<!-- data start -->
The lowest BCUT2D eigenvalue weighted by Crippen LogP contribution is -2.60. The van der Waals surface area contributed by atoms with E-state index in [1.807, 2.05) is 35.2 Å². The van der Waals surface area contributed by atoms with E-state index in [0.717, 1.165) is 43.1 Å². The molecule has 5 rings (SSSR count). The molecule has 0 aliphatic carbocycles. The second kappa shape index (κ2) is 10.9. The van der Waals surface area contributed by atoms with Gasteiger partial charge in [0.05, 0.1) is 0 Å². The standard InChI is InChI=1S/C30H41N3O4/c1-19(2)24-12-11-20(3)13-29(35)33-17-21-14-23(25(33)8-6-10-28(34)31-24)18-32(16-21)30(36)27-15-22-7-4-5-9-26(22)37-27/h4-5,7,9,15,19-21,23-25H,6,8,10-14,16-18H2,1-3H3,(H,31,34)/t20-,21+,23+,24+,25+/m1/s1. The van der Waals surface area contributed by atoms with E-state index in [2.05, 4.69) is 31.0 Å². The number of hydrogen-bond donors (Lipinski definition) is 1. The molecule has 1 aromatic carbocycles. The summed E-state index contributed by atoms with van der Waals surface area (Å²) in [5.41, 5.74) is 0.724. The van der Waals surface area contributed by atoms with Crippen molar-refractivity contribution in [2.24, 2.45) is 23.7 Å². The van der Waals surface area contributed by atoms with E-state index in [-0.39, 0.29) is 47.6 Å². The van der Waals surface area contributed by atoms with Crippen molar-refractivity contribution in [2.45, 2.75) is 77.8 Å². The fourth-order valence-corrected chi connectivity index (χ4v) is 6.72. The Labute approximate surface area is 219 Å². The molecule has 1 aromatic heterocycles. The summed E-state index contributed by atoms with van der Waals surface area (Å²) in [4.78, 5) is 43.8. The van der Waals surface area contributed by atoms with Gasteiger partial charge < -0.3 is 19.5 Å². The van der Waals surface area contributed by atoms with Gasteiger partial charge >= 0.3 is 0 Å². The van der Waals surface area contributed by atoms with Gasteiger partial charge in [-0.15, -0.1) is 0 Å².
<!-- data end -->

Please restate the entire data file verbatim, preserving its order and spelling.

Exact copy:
The lowest BCUT2D eigenvalue weighted by Crippen LogP contribution is -2.60. The van der Waals surface area contributed by atoms with E-state index in [1.807, 2.05) is 35.2 Å². The van der Waals surface area contributed by atoms with E-state index in [0.717, 1.165) is 43.1 Å². The molecule has 5 rings (SSSR count). The molecule has 0 aliphatic carbocycles. The second kappa shape index (κ2) is 10.9. The van der Waals surface area contributed by atoms with Gasteiger partial charge in [0.05, 0.1) is 0 Å². The standard InChI is InChI=1S/C30H41N3O4/c1-19(2)24-12-11-20(3)13-29(35)33-17-21-14-23(25(33)8-6-10-28(34)31-24)18-32(16-21)30(36)27-15-22-7-4-5-9-26(22)37-27/h4-5,7,9,15,19-21,23-25H,6,8,10-14,16-18H2,1-3H3,(H,31,34)/t20-,21+,23+,24+,25+/m1/s1. The van der Waals surface area contributed by atoms with E-state index in [2.05, 4.69) is 31.0 Å². The number of hydrogen-bond donors (Lipinski definition) is 1. The molecule has 1 aromatic carbocycles. The summed E-state index contributed by atoms with van der Waals surface area (Å²) in [5.41, 5.74) is 0.724. The van der Waals surface area contributed by atoms with Crippen molar-refractivity contribution in [2.24, 2.45) is 23.7 Å². The van der Waals surface area contributed by atoms with E-state index in [-0.39, 0.29) is 47.6 Å². The van der Waals surface area contributed by atoms with Crippen molar-refractivity contribution in [2.45, 2.75) is 77.8 Å². The fourth-order valence-corrected chi connectivity index (χ4v) is 6.72. The Labute approximate surface area is 219 Å². The molecule has 1 aromatic heterocycles. The summed E-state index contributed by atoms with van der Waals surface area (Å²) in [4.78, 5) is 43.8. The van der Waals surface area contributed by atoms with Gasteiger partial charge < -0.3 is 19.5 Å². The van der Waals surface area contributed by atoms with Gasteiger partial charge >= 0.3 is 0 Å². The van der Waals surface area contributed by atoms with Gasteiger partial charge in [-0.15, -0.1) is 0 Å².